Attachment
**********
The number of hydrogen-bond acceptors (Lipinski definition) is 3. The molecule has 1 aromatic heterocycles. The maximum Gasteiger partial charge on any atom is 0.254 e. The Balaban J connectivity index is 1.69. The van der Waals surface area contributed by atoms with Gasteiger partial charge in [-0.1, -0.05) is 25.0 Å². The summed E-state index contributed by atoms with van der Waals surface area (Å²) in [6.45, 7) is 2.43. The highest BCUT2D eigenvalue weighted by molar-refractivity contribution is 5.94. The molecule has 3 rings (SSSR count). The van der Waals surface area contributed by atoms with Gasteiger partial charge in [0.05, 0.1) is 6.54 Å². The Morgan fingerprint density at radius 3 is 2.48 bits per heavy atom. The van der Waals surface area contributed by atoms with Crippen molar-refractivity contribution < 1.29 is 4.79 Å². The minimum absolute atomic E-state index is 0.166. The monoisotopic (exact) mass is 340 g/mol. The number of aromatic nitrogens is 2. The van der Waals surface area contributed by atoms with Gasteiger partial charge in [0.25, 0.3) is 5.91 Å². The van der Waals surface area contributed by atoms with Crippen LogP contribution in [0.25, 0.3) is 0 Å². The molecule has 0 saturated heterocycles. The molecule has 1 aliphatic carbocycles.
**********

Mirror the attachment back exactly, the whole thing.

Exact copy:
The number of hydrogen-bond acceptors (Lipinski definition) is 3. The molecule has 1 aromatic heterocycles. The maximum Gasteiger partial charge on any atom is 0.254 e. The Balaban J connectivity index is 1.69. The van der Waals surface area contributed by atoms with Gasteiger partial charge in [-0.1, -0.05) is 25.0 Å². The summed E-state index contributed by atoms with van der Waals surface area (Å²) in [6.45, 7) is 2.43. The highest BCUT2D eigenvalue weighted by molar-refractivity contribution is 5.94. The molecule has 3 rings (SSSR count). The van der Waals surface area contributed by atoms with Gasteiger partial charge in [0.05, 0.1) is 6.54 Å². The Morgan fingerprint density at radius 3 is 2.48 bits per heavy atom. The van der Waals surface area contributed by atoms with Crippen molar-refractivity contribution < 1.29 is 4.79 Å². The minimum absolute atomic E-state index is 0.166. The monoisotopic (exact) mass is 340 g/mol. The number of aromatic nitrogens is 2. The van der Waals surface area contributed by atoms with Gasteiger partial charge in [0.25, 0.3) is 5.91 Å². The van der Waals surface area contributed by atoms with Crippen LogP contribution in [0.25, 0.3) is 0 Å². The molecule has 0 saturated heterocycles. The molecule has 1 aliphatic carbocycles.